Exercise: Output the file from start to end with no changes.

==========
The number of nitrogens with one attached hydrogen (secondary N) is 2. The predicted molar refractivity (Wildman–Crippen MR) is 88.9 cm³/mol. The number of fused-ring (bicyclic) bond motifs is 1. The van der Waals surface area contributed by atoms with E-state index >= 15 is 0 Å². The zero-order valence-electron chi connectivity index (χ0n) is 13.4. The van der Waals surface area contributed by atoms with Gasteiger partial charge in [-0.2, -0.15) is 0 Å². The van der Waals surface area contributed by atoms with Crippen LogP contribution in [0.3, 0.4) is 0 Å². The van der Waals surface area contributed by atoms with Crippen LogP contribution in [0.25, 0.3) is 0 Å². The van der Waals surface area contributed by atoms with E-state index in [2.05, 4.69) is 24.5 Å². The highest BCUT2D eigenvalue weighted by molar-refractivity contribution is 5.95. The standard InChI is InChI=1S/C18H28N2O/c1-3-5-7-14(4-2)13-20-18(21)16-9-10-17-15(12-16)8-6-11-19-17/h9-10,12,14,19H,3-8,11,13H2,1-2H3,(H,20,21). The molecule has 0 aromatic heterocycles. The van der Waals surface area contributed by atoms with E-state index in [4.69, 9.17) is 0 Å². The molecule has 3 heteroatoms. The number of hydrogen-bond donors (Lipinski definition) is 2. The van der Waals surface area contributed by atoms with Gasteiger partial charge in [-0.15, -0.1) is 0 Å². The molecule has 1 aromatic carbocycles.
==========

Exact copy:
The number of nitrogens with one attached hydrogen (secondary N) is 2. The predicted molar refractivity (Wildman–Crippen MR) is 88.9 cm³/mol. The number of fused-ring (bicyclic) bond motifs is 1. The van der Waals surface area contributed by atoms with E-state index >= 15 is 0 Å². The zero-order valence-electron chi connectivity index (χ0n) is 13.4. The van der Waals surface area contributed by atoms with Gasteiger partial charge in [-0.2, -0.15) is 0 Å². The van der Waals surface area contributed by atoms with Crippen LogP contribution in [0.3, 0.4) is 0 Å². The van der Waals surface area contributed by atoms with Crippen LogP contribution in [0.25, 0.3) is 0 Å². The van der Waals surface area contributed by atoms with E-state index in [2.05, 4.69) is 24.5 Å². The highest BCUT2D eigenvalue weighted by molar-refractivity contribution is 5.95. The standard InChI is InChI=1S/C18H28N2O/c1-3-5-7-14(4-2)13-20-18(21)16-9-10-17-15(12-16)8-6-11-19-17/h9-10,12,14,19H,3-8,11,13H2,1-2H3,(H,20,21). The molecule has 0 aromatic heterocycles. The van der Waals surface area contributed by atoms with E-state index in [4.69, 9.17) is 0 Å². The molecule has 3 heteroatoms. The number of hydrogen-bond donors (Lipinski definition) is 2. The van der Waals surface area contributed by atoms with Gasteiger partial charge in [-0.15, -0.1) is 0 Å². The molecule has 1 aromatic carbocycles.